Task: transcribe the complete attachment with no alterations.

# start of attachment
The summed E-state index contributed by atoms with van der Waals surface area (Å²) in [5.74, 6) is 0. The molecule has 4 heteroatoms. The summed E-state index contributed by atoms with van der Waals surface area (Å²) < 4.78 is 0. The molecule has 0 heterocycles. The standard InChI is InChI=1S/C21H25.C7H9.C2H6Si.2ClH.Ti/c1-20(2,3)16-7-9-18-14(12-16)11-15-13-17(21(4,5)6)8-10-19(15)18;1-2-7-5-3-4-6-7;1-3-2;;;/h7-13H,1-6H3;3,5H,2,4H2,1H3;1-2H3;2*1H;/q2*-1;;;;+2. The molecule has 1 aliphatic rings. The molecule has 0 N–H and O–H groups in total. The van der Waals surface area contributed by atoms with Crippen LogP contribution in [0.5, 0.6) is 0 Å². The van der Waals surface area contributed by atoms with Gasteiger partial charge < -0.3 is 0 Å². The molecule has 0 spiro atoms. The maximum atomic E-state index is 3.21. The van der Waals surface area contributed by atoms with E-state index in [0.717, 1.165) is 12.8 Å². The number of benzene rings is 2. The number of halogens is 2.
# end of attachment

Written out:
The summed E-state index contributed by atoms with van der Waals surface area (Å²) in [5.74, 6) is 0. The molecule has 4 heteroatoms. The summed E-state index contributed by atoms with van der Waals surface area (Å²) < 4.78 is 0. The molecule has 0 heterocycles. The standard InChI is InChI=1S/C21H25.C7H9.C2H6Si.2ClH.Ti/c1-20(2,3)16-7-9-18-14(12-16)11-15-13-17(21(4,5)6)8-10-19(15)18;1-2-7-5-3-4-6-7;1-3-2;;;/h7-13H,1-6H3;3,5H,2,4H2,1H3;1-2H3;2*1H;/q2*-1;;;;+2. The molecule has 1 aliphatic rings. The molecule has 0 N–H and O–H groups in total. The van der Waals surface area contributed by atoms with Crippen LogP contribution in [0.5, 0.6) is 0 Å². The van der Waals surface area contributed by atoms with Gasteiger partial charge < -0.3 is 0 Å². The molecule has 0 spiro atoms. The maximum atomic E-state index is 3.21. The van der Waals surface area contributed by atoms with E-state index in [0.717, 1.165) is 12.8 Å². The number of benzene rings is 2. The number of halogens is 2.